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Happy Valley craziness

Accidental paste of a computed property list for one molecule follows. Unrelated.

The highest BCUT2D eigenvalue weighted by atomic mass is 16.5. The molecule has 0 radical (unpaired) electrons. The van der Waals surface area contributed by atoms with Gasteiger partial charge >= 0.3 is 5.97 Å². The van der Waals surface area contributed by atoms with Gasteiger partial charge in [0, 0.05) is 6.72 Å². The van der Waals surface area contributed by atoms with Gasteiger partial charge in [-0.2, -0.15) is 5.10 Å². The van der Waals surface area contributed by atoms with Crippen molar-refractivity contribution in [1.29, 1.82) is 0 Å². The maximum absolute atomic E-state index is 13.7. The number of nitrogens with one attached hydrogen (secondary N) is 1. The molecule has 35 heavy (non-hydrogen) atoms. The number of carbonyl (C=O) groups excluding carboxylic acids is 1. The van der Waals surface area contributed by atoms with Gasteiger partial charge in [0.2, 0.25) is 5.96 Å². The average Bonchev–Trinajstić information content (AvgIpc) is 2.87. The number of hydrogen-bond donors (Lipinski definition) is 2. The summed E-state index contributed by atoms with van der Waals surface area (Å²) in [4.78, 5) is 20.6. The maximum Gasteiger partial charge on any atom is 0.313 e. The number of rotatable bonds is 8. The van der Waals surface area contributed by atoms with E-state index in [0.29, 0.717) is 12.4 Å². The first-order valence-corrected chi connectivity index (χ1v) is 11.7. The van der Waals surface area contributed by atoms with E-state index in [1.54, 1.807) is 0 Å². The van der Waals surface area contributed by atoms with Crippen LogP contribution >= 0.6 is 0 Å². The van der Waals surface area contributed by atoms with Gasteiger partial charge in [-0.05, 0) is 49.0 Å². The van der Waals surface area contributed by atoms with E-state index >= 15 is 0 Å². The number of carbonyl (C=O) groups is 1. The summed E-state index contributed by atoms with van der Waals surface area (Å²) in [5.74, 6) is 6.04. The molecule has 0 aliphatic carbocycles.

Wait a minute. Joe Paterno doesn't get to tell Penn State when he's going to retire as its football coach.What's going on in Happy Valley? Is there nobody who can stand up to this frail 84-year-old man who just needed to make one phone call – just one – to avoid the career-ending and legacy-destroying embarrassment of being an accomplice to the sexual assault of a child.Too strong?Take it up with the Penn State board of regents, a group apparently so scared of Paterno and all he represents that it is willing to accept his resignation at the end of the season instead of stopping this nonsense now, when it needs to be stopped.If Paterno takes his team on the field Saturday for Senior Day against Nebraska – and I'm still convinced wiser heads, if there are any, will prevail – it will constitute the biggest farce imaginable.I don't need to rehash the details of this sordid tale, except to say Paterno was one of several men who could have intervened and stopped Jerry Sandusky, a former Paterno player and assistant coach, after he was allegedly caught sexually assaulting a young boy in 2002.At least eight other young boys were attacked by Sandusky, according to a grand jury report. Yet Sandusky was allowed to go about his business and showed up in the Penn State weight room as recently as last week.There is no thread of decency to this story, no morsel of logic. If you took everything that Penn State and Paterno seemed to stand for and threw it all into the air and shot at it with automatic weapons it would look something like what is currently happening.And Paterno wants to tell the Penn State Board of Trustees when he's retiring?I know Paterno is 84, but his inability to grasp reality here is alarming."At this moment the Board of Trustees should not spend a single minute discussing my status,'' Paterno said in a statement issued Wednesday morning. "They have far more important matters to address. I want to make this as easy for them as I possibly can.''I don't know whether to feel sorry for Paterno or slap him upside his head.When a thousand or so Penn State students showed up at Paterno's doorstep Tuesday night and an impromptu pep rally broke out, I thought I was going to be sick.This is no time for school pride. This is a time for disgrace and humiliation. These are the darkest days in Penn State history. These are times to reach out to the victims of Sandusky, at least those who have been identified and haven't been shamed into hiding.This should be a time for Paterno to come forward and apologize for his negligence and the negligence of everyone around him. He's not the only one who passed information about Sandusky's terrible crimes up the chain of command instead of doing everything they could  to make sure Sandusky would be on a chain gang.So for nine extra years – nine – Sandusky was allowed to roam freely and, according to grand jury testimony, be in the company of children because of the non-profit agency he helped start in 1977 to help at-risk youth, The Second Mile.Turns out, what those young boys were most at risk of was being sexually abused by Sandusky, who has been charged with assaulting eight boys from The Second Mile program over a 15-year period.And to think that with just one phone call it could have all been over with in 2002. But the graduate assistant who allegedly caught Sandusky in the act inside a Penn State shower didn't call police, instead going to his father. They reportedly went to Paterno, who went to his athletic director, who told one of the university's vice presidents.Nobody called the police. And, apparently, nobody thought it was strange that Sandusky, who retired from coaching in 1999, five years after the alleged abuses began, was still hanging around inside the Penn State football facilities.This story defies rationality. There is so much about it that is so dead wrong. It feels like there is a cult atmosphere in State College, Pa., like it's a place closed off from the real world.Paterno, who built his program on character and who in 46 years of coaching never had his questioned, is now either too proud or too oblivious to do the right thing.With one phone call he could have cemented his Penn State legacy. He could have removed an alleged pedophile from the streets and put him behind bars. With one phone call, Paterno could have stood for everything he preached during his long and illustrious career.Instead, he chose to kick the information upstairs for someone else to deal with. Only that someone else never did. No one did. And this is the mess negligence created.Paterno should be finished as Penn State's football coach. It's not his decision to make. He doesn't get to call this shot.

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